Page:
Hawaiian isolates of the nematode species Caenorhabditis elegans have long been known to harbor genetic diversity greater than the rest of the worldwide population, but this observation was supported by only a small number of wild strains. To better characterize the niche and genetic diversity of Hawaiian C. elegans and other Caenorhabditis species, we sampled different substrates and niches across the Hawaiian islands. We identified hundreds of new Caenorhabditis strains from known species and a new species, Caenorhabditis oiwi. Hawaiian C. elegans are found in cooler climates at high elevations but are not associated with any specific substrate, as compared to other Caenorhabditis species. Surprisingly, admixture analysis revealed evidence of shared ancestry between some Hawaiian and non-Hawaiian C. elegans isolates. We suggest that the deep diversity we observed in Hawaii might represent patterns of ancestral genetic diversity in the C. elegans species before human influence.
All data generated or analyzed during this study are included in the manuscript and supporting files. Source data are provided for all Figures.
No external funding was received for this work.
- Graham Coop, University of California, Davis, United States
© 2019, Crombie et al.
This article is distributed under the terms of the Creative Commons Attribution License permitting unrestricted use and redistribution provided that the original author and source are credited.
Temperature determines the geographical distribution of organisms and affects the outbreak and damage of pests. Insects seasonal polyphenism is a successful strategy adopted by some species to adapt the changeable external environment. Cacopsylla chinensis (Yang & Li) showed two seasonal morphotypes, summer-form and winter-form, with significant differences in morphological characteristics. Low temperature is the key environmental factor to induce its transition from summer-form to winter-form. However, the detailed molecular mechanism remains unknown. Here, we firstly confirmed that low temperature of 10 °C induced the transition from summer-form to winter-form by affecting the cuticle thickness and chitin content. Subsequently, we demonstrated that CcTRPM functions as a temperature receptor to regulate this transition. In addition, miR-252 was identified to mediate the expression of CcTRPM to involve in this morphological transition. Finally, we found CcTre1 and CcCHS1, two rate-limiting enzymes of insect chitin biosyntheis, act as the critical down-stream signal of CcTRPM in mediating this behavioral transition. Taken together, our results revealed that a signal transduction cascade mediates the seasonal polyphenism in C. chinensis. These findings not only lay a solid foundation for fully clarifying the ecological adaptation mechanism of C. chinensis outbreak, but also broaden our understanding about insect polymorphism.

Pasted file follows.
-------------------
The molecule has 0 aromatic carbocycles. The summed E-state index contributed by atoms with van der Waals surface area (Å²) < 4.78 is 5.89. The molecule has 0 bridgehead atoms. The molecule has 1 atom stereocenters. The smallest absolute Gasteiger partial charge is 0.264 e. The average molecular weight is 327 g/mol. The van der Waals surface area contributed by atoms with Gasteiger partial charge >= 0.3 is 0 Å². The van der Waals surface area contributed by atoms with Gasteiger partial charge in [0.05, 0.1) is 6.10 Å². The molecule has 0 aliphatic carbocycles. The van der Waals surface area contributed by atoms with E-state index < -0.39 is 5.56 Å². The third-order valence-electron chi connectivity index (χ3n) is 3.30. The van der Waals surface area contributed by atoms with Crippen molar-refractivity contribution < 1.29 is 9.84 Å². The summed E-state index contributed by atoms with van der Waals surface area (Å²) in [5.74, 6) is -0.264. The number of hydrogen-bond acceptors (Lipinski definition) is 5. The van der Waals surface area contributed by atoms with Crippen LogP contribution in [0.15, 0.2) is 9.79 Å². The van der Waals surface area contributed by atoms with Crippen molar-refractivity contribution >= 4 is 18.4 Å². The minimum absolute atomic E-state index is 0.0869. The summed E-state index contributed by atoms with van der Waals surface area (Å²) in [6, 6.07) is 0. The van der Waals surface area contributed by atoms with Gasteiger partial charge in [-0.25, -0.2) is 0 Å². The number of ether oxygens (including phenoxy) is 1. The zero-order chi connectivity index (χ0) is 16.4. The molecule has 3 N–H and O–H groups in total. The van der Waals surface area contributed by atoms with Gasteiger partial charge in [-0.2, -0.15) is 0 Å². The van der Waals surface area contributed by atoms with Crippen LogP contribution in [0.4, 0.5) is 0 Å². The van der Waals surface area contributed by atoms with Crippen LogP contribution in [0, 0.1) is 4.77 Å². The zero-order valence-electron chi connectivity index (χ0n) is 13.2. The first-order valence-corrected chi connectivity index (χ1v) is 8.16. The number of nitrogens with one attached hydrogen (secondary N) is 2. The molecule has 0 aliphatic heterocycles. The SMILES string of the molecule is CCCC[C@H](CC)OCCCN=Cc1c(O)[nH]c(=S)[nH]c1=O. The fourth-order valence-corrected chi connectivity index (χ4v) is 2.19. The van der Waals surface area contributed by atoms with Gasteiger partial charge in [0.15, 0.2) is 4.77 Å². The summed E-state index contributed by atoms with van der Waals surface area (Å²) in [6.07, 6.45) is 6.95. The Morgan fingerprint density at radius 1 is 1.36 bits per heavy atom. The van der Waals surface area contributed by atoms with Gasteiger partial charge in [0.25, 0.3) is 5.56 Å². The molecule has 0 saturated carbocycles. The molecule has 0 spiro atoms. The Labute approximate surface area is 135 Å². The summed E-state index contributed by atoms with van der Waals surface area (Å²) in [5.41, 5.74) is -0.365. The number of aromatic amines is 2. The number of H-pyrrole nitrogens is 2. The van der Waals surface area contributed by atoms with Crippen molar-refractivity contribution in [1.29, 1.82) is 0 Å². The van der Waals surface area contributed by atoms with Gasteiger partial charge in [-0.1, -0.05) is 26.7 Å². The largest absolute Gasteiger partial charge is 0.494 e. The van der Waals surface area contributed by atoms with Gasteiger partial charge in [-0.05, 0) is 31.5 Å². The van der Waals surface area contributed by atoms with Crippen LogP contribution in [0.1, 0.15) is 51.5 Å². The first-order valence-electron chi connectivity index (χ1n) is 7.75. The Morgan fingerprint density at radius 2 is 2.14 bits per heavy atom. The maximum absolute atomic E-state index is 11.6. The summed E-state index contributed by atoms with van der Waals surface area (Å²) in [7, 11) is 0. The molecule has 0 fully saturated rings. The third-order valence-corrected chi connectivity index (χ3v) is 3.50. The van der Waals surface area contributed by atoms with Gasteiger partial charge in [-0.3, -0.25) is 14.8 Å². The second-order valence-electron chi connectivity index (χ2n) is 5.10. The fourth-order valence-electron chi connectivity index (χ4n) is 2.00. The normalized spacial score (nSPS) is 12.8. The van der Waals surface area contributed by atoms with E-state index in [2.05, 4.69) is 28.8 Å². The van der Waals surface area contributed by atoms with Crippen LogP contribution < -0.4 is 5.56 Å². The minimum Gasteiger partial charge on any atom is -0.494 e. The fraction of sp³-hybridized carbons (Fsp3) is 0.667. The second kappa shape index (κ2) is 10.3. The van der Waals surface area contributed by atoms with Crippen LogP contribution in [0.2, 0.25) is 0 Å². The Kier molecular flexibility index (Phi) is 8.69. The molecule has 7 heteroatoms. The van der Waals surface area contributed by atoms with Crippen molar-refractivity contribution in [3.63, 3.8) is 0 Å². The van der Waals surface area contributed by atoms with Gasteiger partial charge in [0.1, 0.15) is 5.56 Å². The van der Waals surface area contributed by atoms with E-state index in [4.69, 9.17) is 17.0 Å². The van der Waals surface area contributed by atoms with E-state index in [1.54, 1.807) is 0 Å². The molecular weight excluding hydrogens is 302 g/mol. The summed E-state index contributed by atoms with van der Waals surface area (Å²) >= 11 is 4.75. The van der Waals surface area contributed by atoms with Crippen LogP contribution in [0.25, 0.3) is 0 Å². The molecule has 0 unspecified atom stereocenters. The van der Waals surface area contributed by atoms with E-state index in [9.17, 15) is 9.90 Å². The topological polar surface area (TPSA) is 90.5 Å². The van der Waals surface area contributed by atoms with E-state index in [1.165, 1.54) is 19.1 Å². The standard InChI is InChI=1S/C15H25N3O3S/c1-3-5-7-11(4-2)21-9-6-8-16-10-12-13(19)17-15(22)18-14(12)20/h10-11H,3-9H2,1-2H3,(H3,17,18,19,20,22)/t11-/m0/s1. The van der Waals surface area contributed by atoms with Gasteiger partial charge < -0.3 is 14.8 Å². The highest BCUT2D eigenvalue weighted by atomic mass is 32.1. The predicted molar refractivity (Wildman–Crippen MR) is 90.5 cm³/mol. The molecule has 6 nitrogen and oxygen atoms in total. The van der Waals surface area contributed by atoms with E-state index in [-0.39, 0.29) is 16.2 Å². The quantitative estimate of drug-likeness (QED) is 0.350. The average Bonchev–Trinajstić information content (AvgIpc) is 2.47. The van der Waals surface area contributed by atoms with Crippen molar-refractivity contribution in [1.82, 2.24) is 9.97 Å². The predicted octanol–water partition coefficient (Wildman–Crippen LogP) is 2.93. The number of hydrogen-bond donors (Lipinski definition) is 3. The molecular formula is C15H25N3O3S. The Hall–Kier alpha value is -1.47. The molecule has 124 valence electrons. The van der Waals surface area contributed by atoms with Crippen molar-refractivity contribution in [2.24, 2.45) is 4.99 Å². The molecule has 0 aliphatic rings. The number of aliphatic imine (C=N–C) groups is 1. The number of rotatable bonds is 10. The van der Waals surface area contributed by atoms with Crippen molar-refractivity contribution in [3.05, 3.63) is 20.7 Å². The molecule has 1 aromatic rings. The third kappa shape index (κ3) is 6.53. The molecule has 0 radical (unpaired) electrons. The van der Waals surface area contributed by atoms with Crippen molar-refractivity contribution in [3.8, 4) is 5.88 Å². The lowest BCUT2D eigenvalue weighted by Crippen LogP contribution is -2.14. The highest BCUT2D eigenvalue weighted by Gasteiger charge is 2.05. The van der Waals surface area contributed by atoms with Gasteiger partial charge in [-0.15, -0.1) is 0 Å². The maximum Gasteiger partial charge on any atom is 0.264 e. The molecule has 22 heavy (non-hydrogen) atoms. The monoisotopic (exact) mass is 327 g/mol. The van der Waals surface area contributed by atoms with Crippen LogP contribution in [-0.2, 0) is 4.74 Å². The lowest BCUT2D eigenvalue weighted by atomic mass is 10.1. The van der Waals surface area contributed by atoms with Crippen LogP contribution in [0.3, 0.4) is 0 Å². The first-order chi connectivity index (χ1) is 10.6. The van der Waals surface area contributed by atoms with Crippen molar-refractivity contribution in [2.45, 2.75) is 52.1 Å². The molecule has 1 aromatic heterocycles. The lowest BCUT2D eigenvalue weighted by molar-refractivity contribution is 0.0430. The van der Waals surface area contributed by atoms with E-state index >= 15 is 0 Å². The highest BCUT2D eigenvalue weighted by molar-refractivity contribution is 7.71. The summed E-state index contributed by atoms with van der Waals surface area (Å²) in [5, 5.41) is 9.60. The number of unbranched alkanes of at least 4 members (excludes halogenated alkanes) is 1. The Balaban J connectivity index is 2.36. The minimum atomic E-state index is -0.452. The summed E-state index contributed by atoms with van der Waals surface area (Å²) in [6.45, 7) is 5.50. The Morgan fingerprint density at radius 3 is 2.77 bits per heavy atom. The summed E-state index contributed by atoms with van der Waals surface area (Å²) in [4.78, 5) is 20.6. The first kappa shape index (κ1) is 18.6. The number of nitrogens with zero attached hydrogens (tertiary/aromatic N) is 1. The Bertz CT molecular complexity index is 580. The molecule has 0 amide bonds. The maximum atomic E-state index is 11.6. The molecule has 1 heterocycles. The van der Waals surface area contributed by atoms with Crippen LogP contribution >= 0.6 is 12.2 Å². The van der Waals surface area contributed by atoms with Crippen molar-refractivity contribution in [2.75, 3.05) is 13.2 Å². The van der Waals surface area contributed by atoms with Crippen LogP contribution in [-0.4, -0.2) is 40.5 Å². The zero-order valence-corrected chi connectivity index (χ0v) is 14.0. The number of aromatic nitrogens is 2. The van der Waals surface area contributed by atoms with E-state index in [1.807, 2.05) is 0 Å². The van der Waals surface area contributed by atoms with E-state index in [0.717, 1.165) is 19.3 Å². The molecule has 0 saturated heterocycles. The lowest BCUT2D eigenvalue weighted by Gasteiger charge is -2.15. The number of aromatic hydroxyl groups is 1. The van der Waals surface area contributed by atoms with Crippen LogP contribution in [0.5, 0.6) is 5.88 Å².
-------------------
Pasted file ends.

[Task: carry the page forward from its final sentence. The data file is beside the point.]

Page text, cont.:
Juvenile undernutrition has lasting effects on adult metabolism of the affected individuals, but it is unclear how adult physiology is shaped over evolutionary time by natural selection driven by juvenile undernutrition. We combined RNAseq, targeted metabolomics, and genomics to study the consequences of evolution under juvenile undernutrition for metabolism of reproductively active adult females of Drosophila melanogaster. Compared to Control populations maintained on standard diet, Selected populations maintained for over 230 generations on a nutrient-poor larval diet evolved major changes in adult gene expression and metabolite abundance, in particular affecting amino acid and purine metabolism. The evolved differences in adult gene expression and metabolite abundance between Selected and Control populations were positively correlated with the corresponding differences previously reported for Selected versus Control larvae. This implies that genetic variants affect both stages similarly. Even when well fed, the metabolic profile of Selected flies resembled that of flies subject to starvation. Finally, Selected flies had lower reproductive output than Controls even when both were raised under the conditions under which the Selected populations evolved. These results imply that evolutionary adaptation to juvenile undernutrition has large pleiotropic consequences for adult metabolism, and that they are costly rather than adaptive for adult fitness. Thus, juvenile and adult metabolism do not appear to evolve independently from each other even in a holometabolous species where the two life stages are separated by a complete metamorphosis.